The Roku survey segregates the television market as follows: 43% of homes still have traditional cable TV. Another 25% are cord-shavers and still have traditional cable TV but have downsized to a lower-cost video package. 25% of the market are now cord-cutters, and 7% of the market never had traditional cable TV.
Probably the most interesting statistic is that one-fourth of the market consists of cord-shavers who have reduced their traditional programming packages. It’s been clear that cord-shaving has been happening, but I’ve never seen it quantified before. The big cable companies never mention cord-shaving when reporting cable TV subscribers. The magnitude of the number of households that have trimmed back to lower-cost programming packages explains why the paid subscriptions to cable networks is dropping far faster than the drop in cable customers.
80% of cord-cutters say that they are satisfied with their decision to end their subscription to traditional TV. Two-thirds of cord-cutters say they wish they had cut the cord sooner.
Lack of sports is driving some cord-cutting during the pandemic, and 28% of cord-cutters say that lack of sports is their number one reason for cutting the cord. 17% of cord-cutters (or 4% of the whole video market) say they will consider returning to traditional TV when sports return to the air full time. 31% of cord-cutters say they will pursue a sports streaming service when sports returns.
The number one reason cited for cutting the cord is cost savings, and many of those surveyed say they were driven to this decision due to a change in household income due to the pandemic. The average Roku user said that they are saving $75 per month with cord-cutting. As a household that has cut the cord, I find that number a little hard to believe – but it’s what they reported in the survey. My consulting firm does surveys and we’ve learned to always be leery when households cite numbers of any kind; in this case, it would be natural for many homes to exaggerate their savings as a way to justify cutting the cord. I’m sure some homes have saved $75, but that seems like a high average and it doesn’t take more than a few subscriptions to online video services to eat into that savings.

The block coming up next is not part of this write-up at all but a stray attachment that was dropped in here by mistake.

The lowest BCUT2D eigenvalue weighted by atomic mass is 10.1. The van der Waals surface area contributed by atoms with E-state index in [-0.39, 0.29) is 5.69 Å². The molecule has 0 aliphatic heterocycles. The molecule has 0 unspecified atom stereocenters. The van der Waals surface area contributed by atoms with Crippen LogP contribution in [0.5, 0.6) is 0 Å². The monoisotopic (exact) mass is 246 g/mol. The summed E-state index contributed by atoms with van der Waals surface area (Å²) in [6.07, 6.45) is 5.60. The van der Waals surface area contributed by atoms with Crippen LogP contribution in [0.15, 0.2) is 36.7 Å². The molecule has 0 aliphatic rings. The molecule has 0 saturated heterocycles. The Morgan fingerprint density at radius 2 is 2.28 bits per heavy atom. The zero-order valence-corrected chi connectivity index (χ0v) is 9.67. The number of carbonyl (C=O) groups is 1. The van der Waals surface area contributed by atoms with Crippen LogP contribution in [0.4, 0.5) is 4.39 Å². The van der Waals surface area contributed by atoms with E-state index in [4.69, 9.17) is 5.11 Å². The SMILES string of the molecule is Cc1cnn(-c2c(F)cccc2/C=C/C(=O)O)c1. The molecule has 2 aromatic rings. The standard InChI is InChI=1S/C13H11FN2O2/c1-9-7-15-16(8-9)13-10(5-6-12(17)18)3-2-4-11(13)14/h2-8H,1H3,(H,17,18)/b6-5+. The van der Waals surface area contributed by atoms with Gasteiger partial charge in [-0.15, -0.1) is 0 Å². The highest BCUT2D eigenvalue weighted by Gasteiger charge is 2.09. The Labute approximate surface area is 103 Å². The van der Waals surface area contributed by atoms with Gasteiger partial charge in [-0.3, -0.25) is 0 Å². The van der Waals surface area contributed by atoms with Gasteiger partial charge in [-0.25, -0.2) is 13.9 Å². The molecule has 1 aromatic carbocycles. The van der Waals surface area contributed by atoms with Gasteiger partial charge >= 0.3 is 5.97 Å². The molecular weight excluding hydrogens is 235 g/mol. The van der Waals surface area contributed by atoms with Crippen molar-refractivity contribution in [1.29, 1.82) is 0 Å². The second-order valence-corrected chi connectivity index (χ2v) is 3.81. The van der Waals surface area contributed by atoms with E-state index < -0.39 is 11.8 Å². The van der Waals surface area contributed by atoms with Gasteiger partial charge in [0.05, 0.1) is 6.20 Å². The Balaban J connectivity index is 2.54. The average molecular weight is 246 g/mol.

Cord-cutters are watching more free ad-supported content as a way to control costs. 42% of cord-cutting households said that free content or extended free subscriptions to streaming services helped to convince them to cut the cord.
45% of the households in the cord-shaver category say they are likely to cancel traditional TV in the next six months. Every survey about cable TV I’ve seen for the last five years has included substantial numbers of homes that say they are about to drop cable TV – but then don’t. But this statistic is a lot higher than I’ve ever seen and indicates a lot of households are thinking about cutting the cord. It’s often a complicated decision for a home with multiple family members to finally cut the cord.
The pandemic makes it harder to discern long-term trends. This survey supports the industry belief that a lot of homes continue to drop traditional TV packages. But the pandemic provides several good reasons to drop a cable subscription that won’t be permanent. Sports will eventually come back to TV and sports fans are going to subscribe. As the economy rebounds, people will get back to work – it’s an easier decision to cut a $100 per month cable subscription when one or more people in a home are unemployed. The pandemic has also killed the creation of new programming content, and many cable subscribers only pay in order to watch the latest versions of their favorite shows. I’ve read that it might take more than a year after the pandemic ends to see a fresh supply of new content.
It will take time to see if an improved economy reverses any of the cord-cutting trends. For now, any company offering cable TV is in for a rough ride. It’s hard to see any positive news from the results of this survey for programmers or cable companies.